# Parametric Equations and Polar Coordinates

## Parametric Equations

Parametric equations are a set of equations in which the coordinates (e.g., [latex]x[/latex] and [latex]y[/latex]) are expressed in terms of a single third parameter.### Learning Objectives

Express two variables in terms of a third variable using parametric equations### Key Takeaways

#### Key Points

- Parametric equations are useful for drawing curves, as the equation can be integrated and differentiated term-wise.
- A common example occurs in kinematics, where the trajectory of a point is usually represented by a parametric equation with time as the parameter.
- Equations can be converted between parametric equations and a single equation.

#### Key Terms

**coordinate**: a number representing the position of a point along a line, arc, or similar one-dimensional figure

## Calculus with Parametric Curves

Calculus can be applied to parametric equations as well.### Learning Objectives

Use differentiation to describe the vertical and horizontal rates of change in terms of [latex]t[/latex]### Key Takeaways

#### Key Points

- Parametric equations are equations that depend on a single parameter.
- A common example comes from physics. The trajectory of an object is well represented by parametric equations.
- Writing the horizontal and vertical displacement in terms of the time parameter makes finding the velocity a simple matter of differentiating by the parameter time. Parameterizing makes this kind of analysis straight-forward.

#### Key Terms

**acceleration**: the change of velocity with respect to time (can include deceleration or changing direction)**displacement**: a vector quantity which denotes distance with a directional component**trajectory**: the path of a body as it travels through space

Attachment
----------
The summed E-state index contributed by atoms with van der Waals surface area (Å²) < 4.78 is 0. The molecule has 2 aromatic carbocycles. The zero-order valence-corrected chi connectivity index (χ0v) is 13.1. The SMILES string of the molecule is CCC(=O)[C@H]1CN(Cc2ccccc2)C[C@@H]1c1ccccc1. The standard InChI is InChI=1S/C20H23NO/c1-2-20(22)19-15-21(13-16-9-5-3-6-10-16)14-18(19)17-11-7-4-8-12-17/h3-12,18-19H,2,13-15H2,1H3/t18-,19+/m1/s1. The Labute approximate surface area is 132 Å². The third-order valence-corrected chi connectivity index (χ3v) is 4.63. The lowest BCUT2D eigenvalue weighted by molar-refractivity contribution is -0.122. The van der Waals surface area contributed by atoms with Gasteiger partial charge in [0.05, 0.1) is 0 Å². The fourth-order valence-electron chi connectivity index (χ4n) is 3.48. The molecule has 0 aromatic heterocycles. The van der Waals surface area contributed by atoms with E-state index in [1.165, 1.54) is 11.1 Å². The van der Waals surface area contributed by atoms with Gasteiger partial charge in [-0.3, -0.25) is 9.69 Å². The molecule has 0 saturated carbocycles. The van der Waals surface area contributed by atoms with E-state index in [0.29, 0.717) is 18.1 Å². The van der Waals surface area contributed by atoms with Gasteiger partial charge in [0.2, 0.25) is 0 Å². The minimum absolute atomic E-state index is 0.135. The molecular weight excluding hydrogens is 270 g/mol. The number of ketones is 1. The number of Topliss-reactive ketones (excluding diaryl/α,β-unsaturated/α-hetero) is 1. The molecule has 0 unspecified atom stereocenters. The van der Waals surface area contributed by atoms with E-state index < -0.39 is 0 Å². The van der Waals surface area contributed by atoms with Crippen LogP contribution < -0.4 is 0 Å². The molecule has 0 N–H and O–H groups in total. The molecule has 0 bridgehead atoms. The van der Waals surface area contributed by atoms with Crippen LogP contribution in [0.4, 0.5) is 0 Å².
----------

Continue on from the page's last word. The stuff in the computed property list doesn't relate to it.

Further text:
## Polar Coordinates

Polar coordinates define the location of an object in a plane by using a distance and an angle from a reference point and axis.### Learning Objectives

Use a polar coordinate to define a point with [latex]r[/latex] (distance from pole), and [latex]\theta[/latex](angle between axis and ray)### Key Takeaways

#### Key Points

- Polar coordinates use a distance from a central point called a radial distance, usually specified as [latex]r[/latex].
- Polar coordinates use an angle measurement from a polar axis, which is usually positioned as horizontal and pointing to the right. Counterclockwise is usually positive.
- To convert from Polar coordinates to Cartesian coordinates, draw a triangle from the horizontal axis to the point. The [latex]r[/latex] coordinate is [latex]r \cos \theta[/latex] and the y coordinate is [latex]r \sin \theta[/latex].

#### Key Terms

**polar**: of a coordinate system, specifying the location of a point in a plane by using a radius and an angle

## Area and Arc Length in Polar Coordinates

Area and arc length are calculated in polar coordinates by means of integration.### Learning Objectives

Evaluate arc segment area and arc length using polar coordinates and integration### Key Takeaways

#### Key Points

- Arc length is the linear length of the curve if it were straightened out.
- The area is the size of the region defined by the curve radius and the angle and length of the connection lines enclosing the area.